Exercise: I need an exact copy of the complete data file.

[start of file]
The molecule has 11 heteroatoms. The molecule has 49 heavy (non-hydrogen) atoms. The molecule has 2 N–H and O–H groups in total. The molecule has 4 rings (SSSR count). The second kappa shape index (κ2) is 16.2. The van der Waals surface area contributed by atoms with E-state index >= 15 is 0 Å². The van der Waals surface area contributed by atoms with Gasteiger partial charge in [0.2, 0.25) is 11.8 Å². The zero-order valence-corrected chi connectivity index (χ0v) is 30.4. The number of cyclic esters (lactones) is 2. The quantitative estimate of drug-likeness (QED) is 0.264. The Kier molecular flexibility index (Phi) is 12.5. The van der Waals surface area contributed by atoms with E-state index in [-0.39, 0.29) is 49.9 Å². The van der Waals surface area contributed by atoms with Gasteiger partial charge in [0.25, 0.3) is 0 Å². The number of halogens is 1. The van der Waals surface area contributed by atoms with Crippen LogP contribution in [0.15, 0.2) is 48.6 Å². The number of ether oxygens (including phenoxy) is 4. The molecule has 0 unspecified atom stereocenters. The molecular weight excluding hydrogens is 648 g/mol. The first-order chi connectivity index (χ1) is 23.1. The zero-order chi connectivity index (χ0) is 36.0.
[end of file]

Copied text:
The molecule has 11 heteroatoms. The molecule has 49 heavy (non-hydrogen) atoms. The molecule has 2 N–H and O–H groups in total. The molecule has 4 rings (SSSR count). The second kappa shape index (κ2) is 16.2. The van der Waals surface area contributed by atoms with E-state index >= 15 is 0 Å². The van der Waals surface area contributed by atoms with Gasteiger partial charge in [0.2, 0.25) is 11.8 Å². The zero-order valence-corrected chi connectivity index (χ0v) is 30.4. The number of cyclic esters (lactones) is 2. The quantitative estimate of drug-likeness (QED) is 0.264. The Kier molecular flexibility index (Phi) is 12.5. The van der Waals surface area contributed by atoms with E-state index in [-0.39, 0.29) is 49.9 Å². The van der Waals surface area contributed by atoms with Gasteiger partial charge in [0.25, 0.3) is 0 Å². The number of halogens is 1. The van der Waals surface area contributed by atoms with Crippen LogP contribution in [0.15, 0.2) is 48.6 Å². The number of ether oxygens (including phenoxy) is 4. The molecule has 0 unspecified atom stereocenters. The molecular weight excluding hydrogens is 648 g/mol. The first-order chi connectivity index (χ1) is 23.1. The zero-order chi connectivity index (χ0) is 36.0.